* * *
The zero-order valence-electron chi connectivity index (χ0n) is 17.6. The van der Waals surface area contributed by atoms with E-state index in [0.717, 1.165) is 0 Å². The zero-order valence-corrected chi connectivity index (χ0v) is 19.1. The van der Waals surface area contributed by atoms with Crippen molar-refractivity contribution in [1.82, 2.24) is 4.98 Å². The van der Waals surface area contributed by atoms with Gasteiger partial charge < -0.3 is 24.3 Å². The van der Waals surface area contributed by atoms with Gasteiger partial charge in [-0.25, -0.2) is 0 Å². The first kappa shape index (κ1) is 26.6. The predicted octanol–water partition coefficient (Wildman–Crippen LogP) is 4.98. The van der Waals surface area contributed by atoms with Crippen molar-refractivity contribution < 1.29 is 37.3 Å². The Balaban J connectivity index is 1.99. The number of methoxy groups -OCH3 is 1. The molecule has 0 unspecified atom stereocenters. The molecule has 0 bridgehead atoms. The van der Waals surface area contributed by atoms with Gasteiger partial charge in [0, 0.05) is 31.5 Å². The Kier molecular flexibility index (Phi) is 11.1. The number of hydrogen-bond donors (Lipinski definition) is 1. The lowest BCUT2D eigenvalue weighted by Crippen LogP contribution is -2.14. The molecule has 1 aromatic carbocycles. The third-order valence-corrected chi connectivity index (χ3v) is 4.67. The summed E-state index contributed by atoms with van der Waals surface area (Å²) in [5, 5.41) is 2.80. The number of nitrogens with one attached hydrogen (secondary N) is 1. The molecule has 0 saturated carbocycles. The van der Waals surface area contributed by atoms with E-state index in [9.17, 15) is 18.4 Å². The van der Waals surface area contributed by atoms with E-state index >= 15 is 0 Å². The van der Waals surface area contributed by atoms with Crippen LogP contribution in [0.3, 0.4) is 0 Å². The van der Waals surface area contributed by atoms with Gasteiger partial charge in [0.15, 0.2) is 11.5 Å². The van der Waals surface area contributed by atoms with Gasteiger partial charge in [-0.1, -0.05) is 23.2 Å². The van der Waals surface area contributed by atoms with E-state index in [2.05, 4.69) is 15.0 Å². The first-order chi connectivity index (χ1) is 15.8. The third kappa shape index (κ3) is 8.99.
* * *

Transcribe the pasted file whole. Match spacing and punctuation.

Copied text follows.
The zero-order valence-electron chi connectivity index (χ0n) is 17.6. The van der Waals surface area contributed by atoms with E-state index in [0.717, 1.165) is 0 Å². The zero-order valence-corrected chi connectivity index (χ0v) is 19.1. The van der Waals surface area contributed by atoms with Crippen molar-refractivity contribution in [1.82, 2.24) is 4.98 Å². The van der Waals surface area contributed by atoms with Gasteiger partial charge < -0.3 is 24.3 Å². The van der Waals surface area contributed by atoms with Gasteiger partial charge in [-0.25, -0.2) is 0 Å². The first kappa shape index (κ1) is 26.6. The predicted octanol–water partition coefficient (Wildman–Crippen LogP) is 4.98. The van der Waals surface area contributed by atoms with Crippen molar-refractivity contribution < 1.29 is 37.3 Å². The Balaban J connectivity index is 1.99. The number of methoxy groups -OCH3 is 1. The molecule has 0 unspecified atom stereocenters. The molecule has 0 bridgehead atoms. The van der Waals surface area contributed by atoms with Gasteiger partial charge in [0, 0.05) is 31.5 Å². The Kier molecular flexibility index (Phi) is 11.1. The number of hydrogen-bond donors (Lipinski definition) is 1. The lowest BCUT2D eigenvalue weighted by Crippen LogP contribution is -2.14. The molecule has 1 aromatic carbocycles. The third-order valence-corrected chi connectivity index (χ3v) is 4.67. The summed E-state index contributed by atoms with van der Waals surface area (Å²) in [5, 5.41) is 2.80. The number of nitrogens with one attached hydrogen (secondary N) is 1. The molecule has 0 saturated carbocycles. The van der Waals surface area contributed by atoms with E-state index in [9.17, 15) is 18.4 Å². The van der Waals surface area contributed by atoms with E-state index >= 15 is 0 Å². The van der Waals surface area contributed by atoms with Crippen LogP contribution in [0.3, 0.4) is 0 Å². The van der Waals surface area contributed by atoms with Gasteiger partial charge in [0.15, 0.2) is 11.5 Å². The van der Waals surface area contributed by atoms with Gasteiger partial charge in [-0.1, -0.05) is 23.2 Å². The van der Waals surface area contributed by atoms with E-state index in [2.05, 4.69) is 15.0 Å². The first-order chi connectivity index (χ1) is 15.8. The third kappa shape index (κ3) is 8.99.